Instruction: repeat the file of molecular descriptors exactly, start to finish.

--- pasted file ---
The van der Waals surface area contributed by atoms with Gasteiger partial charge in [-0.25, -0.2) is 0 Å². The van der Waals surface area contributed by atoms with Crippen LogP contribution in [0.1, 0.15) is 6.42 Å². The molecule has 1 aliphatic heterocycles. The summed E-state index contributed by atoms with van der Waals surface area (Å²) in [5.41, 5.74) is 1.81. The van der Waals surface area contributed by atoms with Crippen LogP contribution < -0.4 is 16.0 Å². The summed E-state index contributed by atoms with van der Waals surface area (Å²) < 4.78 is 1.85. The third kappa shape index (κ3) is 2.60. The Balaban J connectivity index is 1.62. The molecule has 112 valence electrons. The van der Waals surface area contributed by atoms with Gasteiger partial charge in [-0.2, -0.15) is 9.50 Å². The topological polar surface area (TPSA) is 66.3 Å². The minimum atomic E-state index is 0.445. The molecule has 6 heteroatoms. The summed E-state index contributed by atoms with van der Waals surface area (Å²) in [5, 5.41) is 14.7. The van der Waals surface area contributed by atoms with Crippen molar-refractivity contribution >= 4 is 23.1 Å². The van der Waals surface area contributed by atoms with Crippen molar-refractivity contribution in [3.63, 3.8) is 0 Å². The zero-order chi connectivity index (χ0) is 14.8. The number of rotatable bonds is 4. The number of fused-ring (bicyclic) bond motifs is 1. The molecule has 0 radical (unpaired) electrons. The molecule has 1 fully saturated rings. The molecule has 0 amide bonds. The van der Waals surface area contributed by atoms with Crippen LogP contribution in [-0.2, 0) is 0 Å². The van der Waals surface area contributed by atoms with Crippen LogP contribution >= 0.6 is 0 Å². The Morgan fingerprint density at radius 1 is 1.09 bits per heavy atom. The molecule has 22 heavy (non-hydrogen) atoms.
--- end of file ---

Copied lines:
The van der Waals surface area contributed by atoms with Gasteiger partial charge in [-0.25, -0.2) is 0 Å². The van der Waals surface area contributed by atoms with Crippen LogP contribution in [0.1, 0.15) is 6.42 Å². The molecule has 1 aliphatic heterocycles. The summed E-state index contributed by atoms with van der Waals surface area (Å²) in [5.41, 5.74) is 1.81. The van der Waals surface area contributed by atoms with Crippen LogP contribution < -0.4 is 16.0 Å². The summed E-state index contributed by atoms with van der Waals surface area (Å²) < 4.78 is 1.85. The third kappa shape index (κ3) is 2.60. The Balaban J connectivity index is 1.62. The molecule has 112 valence electrons. The van der Waals surface area contributed by atoms with Gasteiger partial charge in [-0.2, -0.15) is 9.50 Å². The topological polar surface area (TPSA) is 66.3 Å². The minimum atomic E-state index is 0.445. The molecule has 6 heteroatoms. The summed E-state index contributed by atoms with van der Waals surface area (Å²) in [5, 5.41) is 14.7. The van der Waals surface area contributed by atoms with Crippen molar-refractivity contribution >= 4 is 23.1 Å². The van der Waals surface area contributed by atoms with Crippen molar-refractivity contribution in [3.63, 3.8) is 0 Å². The zero-order chi connectivity index (χ0) is 14.8. The number of rotatable bonds is 4. The number of fused-ring (bicyclic) bond motifs is 1. The molecule has 0 radical (unpaired) electrons. The molecule has 1 fully saturated rings. The molecule has 0 amide bonds. The van der Waals surface area contributed by atoms with Crippen LogP contribution in [-0.2, 0) is 0 Å². The van der Waals surface area contributed by atoms with Crippen LogP contribution >= 0.6 is 0 Å². The Morgan fingerprint density at radius 1 is 1.09 bits per heavy atom. The molecule has 22 heavy (non-hydrogen) atoms.